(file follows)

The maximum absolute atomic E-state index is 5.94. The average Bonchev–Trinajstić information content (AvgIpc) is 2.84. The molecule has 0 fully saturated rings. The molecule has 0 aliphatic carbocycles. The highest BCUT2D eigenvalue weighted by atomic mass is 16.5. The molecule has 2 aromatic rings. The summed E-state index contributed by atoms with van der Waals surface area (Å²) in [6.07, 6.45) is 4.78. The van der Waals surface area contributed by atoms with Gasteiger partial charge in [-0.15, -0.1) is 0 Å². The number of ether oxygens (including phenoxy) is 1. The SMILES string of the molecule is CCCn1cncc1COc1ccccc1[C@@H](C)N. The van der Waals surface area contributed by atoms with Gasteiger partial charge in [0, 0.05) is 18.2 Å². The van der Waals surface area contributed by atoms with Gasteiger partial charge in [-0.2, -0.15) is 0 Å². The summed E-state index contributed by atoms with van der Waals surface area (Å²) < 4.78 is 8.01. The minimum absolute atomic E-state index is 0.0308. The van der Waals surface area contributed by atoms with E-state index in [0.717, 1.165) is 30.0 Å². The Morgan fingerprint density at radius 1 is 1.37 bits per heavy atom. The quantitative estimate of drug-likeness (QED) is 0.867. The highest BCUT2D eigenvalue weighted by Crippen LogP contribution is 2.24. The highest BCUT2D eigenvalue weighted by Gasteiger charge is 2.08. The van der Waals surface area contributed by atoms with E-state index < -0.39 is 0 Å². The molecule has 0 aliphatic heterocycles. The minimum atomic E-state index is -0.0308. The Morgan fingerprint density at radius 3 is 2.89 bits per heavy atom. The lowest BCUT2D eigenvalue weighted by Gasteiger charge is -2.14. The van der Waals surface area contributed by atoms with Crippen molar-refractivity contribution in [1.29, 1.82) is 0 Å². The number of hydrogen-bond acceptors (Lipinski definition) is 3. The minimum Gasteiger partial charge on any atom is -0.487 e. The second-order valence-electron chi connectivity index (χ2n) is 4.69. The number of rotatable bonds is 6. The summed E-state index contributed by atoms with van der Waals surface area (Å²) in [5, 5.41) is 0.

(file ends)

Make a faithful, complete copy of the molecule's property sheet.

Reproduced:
The maximum absolute atomic E-state index is 5.94. The average Bonchev–Trinajstić information content (AvgIpc) is 2.84. The molecule has 0 fully saturated rings. The molecule has 0 aliphatic carbocycles. The highest BCUT2D eigenvalue weighted by atomic mass is 16.5. The molecule has 2 aromatic rings. The summed E-state index contributed by atoms with van der Waals surface area (Å²) in [6.07, 6.45) is 4.78. The van der Waals surface area contributed by atoms with Gasteiger partial charge in [-0.15, -0.1) is 0 Å². The number of ether oxygens (including phenoxy) is 1. The SMILES string of the molecule is CCCn1cncc1COc1ccccc1[C@@H](C)N. The van der Waals surface area contributed by atoms with Gasteiger partial charge in [0, 0.05) is 18.2 Å². The van der Waals surface area contributed by atoms with Gasteiger partial charge in [-0.2, -0.15) is 0 Å². The summed E-state index contributed by atoms with van der Waals surface area (Å²) < 4.78 is 8.01. The minimum absolute atomic E-state index is 0.0308. The van der Waals surface area contributed by atoms with E-state index in [0.717, 1.165) is 30.0 Å². The Morgan fingerprint density at radius 1 is 1.37 bits per heavy atom. The quantitative estimate of drug-likeness (QED) is 0.867. The highest BCUT2D eigenvalue weighted by Crippen LogP contribution is 2.24. The highest BCUT2D eigenvalue weighted by Gasteiger charge is 2.08. The van der Waals surface area contributed by atoms with E-state index < -0.39 is 0 Å². The molecule has 0 aliphatic heterocycles. The minimum atomic E-state index is -0.0308. The Morgan fingerprint density at radius 3 is 2.89 bits per heavy atom. The lowest BCUT2D eigenvalue weighted by Gasteiger charge is -2.14. The van der Waals surface area contributed by atoms with Crippen molar-refractivity contribution in [1.29, 1.82) is 0 Å². The number of hydrogen-bond acceptors (Lipinski definition) is 3. The minimum Gasteiger partial charge on any atom is -0.487 e. The second-order valence-electron chi connectivity index (χ2n) is 4.69. The number of rotatable bonds is 6. The summed E-state index contributed by atoms with van der Waals surface area (Å²) in [5, 5.41) is 0.